Last Thursday evening my wife Michele and I had the absolute pleasure of attending the annual Friends of Choice in Urban Schools Gala. The event, held at the LongView Gallery, commemorated 21 years of charter schools first operating in the District of Columbia. Upgraded from prior anniversaries, the agenda began with a policy forum entitled “Proof Point City: How Healthy Competition Has Benefited All Public School Students in D.C.” The panel discussion was facilitated by David Osborne, of the Progressive Policy Institute, and included Josephine Baker, the former executive director of the DC Public Charter School Board; Ward 7 Councilmember and former D.C. Mayor Vincent Gray; George Parker, former president of the Washington Teachers’ Union; and Scott Pearson, the executive director of the PCSB.
Mr. Osborne did an admirable job leading the conversation. The most interesting comments came from Mr. Parker. He revealed that his support for school choice had become more positive over time. He recalled an occasion when he spoke to a middle school class and at the end of his talk a student asked him what the head of a teachers’ union did. Mr. Parker answered that he made sure that schools had the best teachers and that facilities had the resources they needed to provide a quality education. He stated that after the lecture a pupil came up and gave him a hug. He asked the young girl why she had approached him. She commented it was because he had said that he was making sure she had great teachers. Mr. Parker admitted that on the way home in his car he realized he was a hoax because he had just spent $10,000 arbitrating in support of keeping a teacher’s job who in no way should have been in the classroom.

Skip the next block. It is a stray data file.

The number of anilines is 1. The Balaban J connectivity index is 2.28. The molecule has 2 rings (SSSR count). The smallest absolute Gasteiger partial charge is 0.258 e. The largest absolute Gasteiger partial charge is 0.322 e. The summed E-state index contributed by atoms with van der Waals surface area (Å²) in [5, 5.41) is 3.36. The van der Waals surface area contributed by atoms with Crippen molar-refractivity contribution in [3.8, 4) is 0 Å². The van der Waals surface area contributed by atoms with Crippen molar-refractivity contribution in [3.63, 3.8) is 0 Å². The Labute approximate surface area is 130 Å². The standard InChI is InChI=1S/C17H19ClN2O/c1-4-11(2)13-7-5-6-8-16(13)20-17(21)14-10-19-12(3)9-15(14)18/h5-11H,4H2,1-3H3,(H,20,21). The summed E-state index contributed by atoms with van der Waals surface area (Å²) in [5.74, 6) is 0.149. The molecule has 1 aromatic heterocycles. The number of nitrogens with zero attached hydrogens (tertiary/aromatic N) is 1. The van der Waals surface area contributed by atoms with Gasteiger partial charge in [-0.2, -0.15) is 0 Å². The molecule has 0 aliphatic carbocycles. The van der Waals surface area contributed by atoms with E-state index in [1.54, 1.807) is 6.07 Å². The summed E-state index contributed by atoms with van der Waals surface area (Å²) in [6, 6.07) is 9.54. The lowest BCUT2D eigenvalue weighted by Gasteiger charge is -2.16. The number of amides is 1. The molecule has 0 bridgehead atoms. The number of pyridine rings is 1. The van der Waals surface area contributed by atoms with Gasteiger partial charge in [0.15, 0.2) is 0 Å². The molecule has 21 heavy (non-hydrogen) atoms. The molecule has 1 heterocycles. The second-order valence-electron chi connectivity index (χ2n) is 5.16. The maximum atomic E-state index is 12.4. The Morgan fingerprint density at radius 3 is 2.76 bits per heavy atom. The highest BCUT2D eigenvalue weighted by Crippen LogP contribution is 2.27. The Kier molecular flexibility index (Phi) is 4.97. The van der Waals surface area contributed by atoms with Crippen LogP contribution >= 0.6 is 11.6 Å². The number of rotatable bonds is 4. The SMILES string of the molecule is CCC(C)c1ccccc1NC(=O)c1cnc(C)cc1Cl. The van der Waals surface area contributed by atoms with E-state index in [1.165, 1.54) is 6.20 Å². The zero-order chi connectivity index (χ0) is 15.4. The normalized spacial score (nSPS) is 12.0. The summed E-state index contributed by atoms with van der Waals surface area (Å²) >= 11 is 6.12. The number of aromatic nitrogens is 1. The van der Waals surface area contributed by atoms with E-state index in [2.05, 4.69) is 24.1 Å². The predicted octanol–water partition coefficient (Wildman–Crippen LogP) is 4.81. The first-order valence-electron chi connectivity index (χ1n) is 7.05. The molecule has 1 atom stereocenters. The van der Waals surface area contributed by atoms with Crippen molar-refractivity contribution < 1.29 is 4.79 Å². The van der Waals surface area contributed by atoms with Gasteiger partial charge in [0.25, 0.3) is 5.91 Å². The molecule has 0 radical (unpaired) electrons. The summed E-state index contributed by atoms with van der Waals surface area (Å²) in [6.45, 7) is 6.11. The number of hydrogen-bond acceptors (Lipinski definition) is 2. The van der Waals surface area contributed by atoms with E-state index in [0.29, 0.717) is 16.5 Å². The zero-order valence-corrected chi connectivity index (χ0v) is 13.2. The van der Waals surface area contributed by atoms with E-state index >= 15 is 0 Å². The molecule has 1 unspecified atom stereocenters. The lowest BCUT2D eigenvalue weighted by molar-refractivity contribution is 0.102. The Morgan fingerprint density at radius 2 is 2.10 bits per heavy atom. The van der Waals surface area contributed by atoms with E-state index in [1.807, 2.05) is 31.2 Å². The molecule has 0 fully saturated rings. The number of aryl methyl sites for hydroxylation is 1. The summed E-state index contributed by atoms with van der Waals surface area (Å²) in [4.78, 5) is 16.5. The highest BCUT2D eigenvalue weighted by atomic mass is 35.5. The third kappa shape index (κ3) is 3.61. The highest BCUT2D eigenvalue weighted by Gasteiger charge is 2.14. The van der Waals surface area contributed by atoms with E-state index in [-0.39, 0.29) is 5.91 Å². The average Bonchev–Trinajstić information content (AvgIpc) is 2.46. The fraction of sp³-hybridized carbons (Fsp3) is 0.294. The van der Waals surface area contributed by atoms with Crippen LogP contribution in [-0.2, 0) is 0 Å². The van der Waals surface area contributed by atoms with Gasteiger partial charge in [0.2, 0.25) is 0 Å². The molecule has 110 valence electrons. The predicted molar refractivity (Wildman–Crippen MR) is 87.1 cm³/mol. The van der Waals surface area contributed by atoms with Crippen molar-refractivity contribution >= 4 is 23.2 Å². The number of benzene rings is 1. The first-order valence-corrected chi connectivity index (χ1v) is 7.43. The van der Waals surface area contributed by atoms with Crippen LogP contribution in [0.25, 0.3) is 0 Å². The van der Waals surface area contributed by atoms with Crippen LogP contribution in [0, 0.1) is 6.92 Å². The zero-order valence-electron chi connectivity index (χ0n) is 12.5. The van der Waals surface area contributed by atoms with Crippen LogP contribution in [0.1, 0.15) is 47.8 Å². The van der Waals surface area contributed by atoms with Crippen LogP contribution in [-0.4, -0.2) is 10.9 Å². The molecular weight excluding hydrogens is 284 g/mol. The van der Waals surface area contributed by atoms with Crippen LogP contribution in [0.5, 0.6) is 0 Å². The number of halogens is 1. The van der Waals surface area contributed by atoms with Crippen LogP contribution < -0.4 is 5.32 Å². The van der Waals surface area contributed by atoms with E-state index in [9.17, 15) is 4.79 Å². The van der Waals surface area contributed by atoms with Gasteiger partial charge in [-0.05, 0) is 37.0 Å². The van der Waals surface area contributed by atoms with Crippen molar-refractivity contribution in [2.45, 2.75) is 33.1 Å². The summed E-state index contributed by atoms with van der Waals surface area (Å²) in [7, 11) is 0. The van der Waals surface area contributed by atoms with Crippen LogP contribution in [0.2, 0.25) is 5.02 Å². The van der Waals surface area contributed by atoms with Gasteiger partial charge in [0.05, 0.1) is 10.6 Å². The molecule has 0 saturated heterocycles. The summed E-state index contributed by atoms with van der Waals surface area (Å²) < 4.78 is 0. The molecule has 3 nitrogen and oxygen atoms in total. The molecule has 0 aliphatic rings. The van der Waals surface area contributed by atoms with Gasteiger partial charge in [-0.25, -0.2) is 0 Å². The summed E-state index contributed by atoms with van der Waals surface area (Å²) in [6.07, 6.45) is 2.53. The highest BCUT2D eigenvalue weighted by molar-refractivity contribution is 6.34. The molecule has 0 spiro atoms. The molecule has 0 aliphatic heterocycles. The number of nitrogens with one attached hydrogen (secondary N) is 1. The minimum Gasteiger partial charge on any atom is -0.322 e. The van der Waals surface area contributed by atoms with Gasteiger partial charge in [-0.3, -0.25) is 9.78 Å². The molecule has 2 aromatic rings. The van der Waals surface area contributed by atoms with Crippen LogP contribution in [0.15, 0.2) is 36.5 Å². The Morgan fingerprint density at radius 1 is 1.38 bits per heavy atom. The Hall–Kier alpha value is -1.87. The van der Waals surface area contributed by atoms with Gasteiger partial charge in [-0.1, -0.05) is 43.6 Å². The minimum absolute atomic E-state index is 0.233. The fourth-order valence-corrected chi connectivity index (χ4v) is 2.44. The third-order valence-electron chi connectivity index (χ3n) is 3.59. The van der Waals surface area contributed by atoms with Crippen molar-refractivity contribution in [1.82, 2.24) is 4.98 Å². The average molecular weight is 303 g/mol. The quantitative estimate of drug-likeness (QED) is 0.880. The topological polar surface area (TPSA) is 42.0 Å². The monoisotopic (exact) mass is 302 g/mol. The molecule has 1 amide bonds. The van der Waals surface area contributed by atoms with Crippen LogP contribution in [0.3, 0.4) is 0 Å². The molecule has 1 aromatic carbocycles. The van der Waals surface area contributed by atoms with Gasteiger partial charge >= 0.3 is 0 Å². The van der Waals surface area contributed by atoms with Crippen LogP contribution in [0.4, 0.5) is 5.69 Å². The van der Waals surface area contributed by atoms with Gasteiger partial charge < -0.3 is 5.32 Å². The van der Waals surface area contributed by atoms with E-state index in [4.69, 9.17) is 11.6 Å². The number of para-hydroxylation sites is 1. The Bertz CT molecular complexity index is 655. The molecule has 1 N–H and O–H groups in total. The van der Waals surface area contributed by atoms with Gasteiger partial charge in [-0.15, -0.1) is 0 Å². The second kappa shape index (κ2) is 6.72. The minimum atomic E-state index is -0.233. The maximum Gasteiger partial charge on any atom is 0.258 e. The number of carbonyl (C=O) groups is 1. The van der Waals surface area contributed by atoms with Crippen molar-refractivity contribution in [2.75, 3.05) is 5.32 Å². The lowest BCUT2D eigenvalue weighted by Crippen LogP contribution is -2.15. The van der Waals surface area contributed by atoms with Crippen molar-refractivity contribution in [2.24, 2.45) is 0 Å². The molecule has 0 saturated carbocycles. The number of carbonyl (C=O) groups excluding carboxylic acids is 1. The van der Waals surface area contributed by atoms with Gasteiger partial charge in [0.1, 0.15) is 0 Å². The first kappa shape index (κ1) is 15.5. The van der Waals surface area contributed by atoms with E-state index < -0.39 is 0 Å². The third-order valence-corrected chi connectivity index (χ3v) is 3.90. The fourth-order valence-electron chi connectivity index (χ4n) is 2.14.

There were so many of my heroes gathered in this space that I lost count. I spoke to Susan Schaeffler, the founder and CEO of KIPP DC PCS; Jessica Wodatch, founder and executive director of Two Rivers PCS; Linda Moore, founder of the Elsie Whitlow Stokes Community Freedom PCS; Jennifer Niles, D.C. Deputy Mayor for Education and founder of E.L. Haynes PCS; Marquita Alexander, head of Washington Yu Ying PCS; Donald Hense, the founder and chairman of Friendship PCS; Joe Smith, co-founder and CEO of Eagle Academy PCS; and Dr. Marco Clark; founder and CEO of Richard Wright PCS whose school’s six members of the instrumental ensemble entertained the overflow crowd. Also in attendance was Malcolm Peabody, the founder of FOCUS who had just been inducted into the National Charter School Hall of Fame. The common theme among all of these guests was the unbelievably energetic and supportive job Irene Holtzman is doing in her role as the executive director of FOCUS.
The formal part of the program included three new inductees into the D.C. Charter School Hall of Fame. Irasema Salcido, the founder of the Cesar Chavez PCS’s for Public Policy, tried to bring the attendees back to what is was like when she first opened her school twenty years ago. Please don’t ever underestimate what Ms. Salcido did for public education. After her first year when she started with about 75 high school freshman, she held back 75 percent of her students because they were not ready to advance academically to the next grade. Nothing had ever been done like this in the nation’s capital. Previously, kids were socially promoted all of the way to graduation. This petit woman who came to the United States as a teenager speaking no English sent shock waves across our town and our nation.